2015 Lexus RC 350 F Sport review: Wild-styled Lexus coupe attracts all the wrong kinds of attention
To be fair, the bright Molten Pearl Orange 2015 Lexus RC 350 F Sport coupe is an ostentatious ride. Everywhere I parked it, heads turned and people greeted me with "nice car." And to be honest, about half of those "nice car" greetings were probably sarcastic. It's difficult not to look like you're trying too hard in a massive orange sports coupe.
However, I hadn't been behind the wheel for more than a few hours before I noticed another type of unwanted attention that the Lexus was gathering: sneers and flybys from BMW 3 Series drivers. The RC F Sport seemed to bring out the worst in San Francisco's BMW enthusiasts; it's as if they took the orange paint, the gaping spindle grill, and the large L badge as personal challenges to their throne behind the wheel of the ultimate driving machine and felt obligated to knock me down a peg or two by launching away from traffic lights and weaving through traffic.
As the center of all of this attention, I couldn't help but chuckle. Though the ostentatious aesthetic will attract those looking for a 4-series fighter, the RC's softer edged performance is more akin to that of the more laid-back Benz C-Class Coupe. The F Sport may look like a boy racer, but it has the soul of a gentleman's tourer.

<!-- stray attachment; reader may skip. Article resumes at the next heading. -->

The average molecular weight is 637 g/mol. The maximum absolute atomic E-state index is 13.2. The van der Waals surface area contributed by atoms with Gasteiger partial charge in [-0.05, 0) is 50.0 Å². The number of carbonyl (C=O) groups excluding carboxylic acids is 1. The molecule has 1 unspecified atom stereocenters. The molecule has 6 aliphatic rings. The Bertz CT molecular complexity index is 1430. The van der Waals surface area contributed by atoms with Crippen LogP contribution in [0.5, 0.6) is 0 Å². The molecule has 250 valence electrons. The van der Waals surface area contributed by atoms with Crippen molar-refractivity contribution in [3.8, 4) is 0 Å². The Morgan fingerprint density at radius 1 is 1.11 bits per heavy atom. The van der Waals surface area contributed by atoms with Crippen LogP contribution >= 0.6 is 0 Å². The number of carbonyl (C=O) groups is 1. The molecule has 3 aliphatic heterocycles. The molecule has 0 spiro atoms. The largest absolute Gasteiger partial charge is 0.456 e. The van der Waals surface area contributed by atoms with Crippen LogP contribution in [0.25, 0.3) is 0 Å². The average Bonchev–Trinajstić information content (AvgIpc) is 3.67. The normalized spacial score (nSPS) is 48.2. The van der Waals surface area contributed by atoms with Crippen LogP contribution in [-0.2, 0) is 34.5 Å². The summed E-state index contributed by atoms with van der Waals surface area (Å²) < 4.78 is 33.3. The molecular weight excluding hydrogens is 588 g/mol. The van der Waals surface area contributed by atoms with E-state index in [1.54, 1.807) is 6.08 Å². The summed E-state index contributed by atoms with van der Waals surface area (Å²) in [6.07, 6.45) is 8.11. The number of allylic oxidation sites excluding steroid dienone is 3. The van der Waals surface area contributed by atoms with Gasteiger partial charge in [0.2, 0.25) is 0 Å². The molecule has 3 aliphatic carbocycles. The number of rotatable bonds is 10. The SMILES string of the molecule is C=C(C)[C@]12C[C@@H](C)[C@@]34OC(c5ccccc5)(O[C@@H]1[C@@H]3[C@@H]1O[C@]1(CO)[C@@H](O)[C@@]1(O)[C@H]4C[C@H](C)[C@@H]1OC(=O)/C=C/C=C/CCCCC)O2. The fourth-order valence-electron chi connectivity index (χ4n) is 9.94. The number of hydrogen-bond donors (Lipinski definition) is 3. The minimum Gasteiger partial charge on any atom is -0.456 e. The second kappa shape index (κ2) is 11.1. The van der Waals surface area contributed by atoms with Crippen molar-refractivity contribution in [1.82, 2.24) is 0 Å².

Powerful, but a bit soft-edged
Under the sculpted hood, the RC is powered by a 3.5 liter V-6 engine that builds a naturally aspirated 305 horsepower and 277 pound-feet of torque. Mated to an eight-speed automatic transmission (the only option available for the RC) the powertrain feels like a good fit for this sporty, but large coupe. The driver is given access to sport- and manual-shift programs for the gearbox and Sport S, Sport S+, Eco and Normal drive mode programs for the engine.
Power reaches the road via the rear wheels, but an optional all-wheel drive system is available for both the standard RC and RC F Sport.
With the drive mode and the transmission in their sportiest settings, I found that the Lexus is still just a little lazy. Despite having quite a bit of power on hand, the transmission always seemed to find itself in a gear or two taller than I would have chosen for spirited driving on a twisty road. Selective use of the manual-shift mode with steering wheel's paddle shifters largely remedied this, giving me better access to the upper reaches of the tachometer's swing.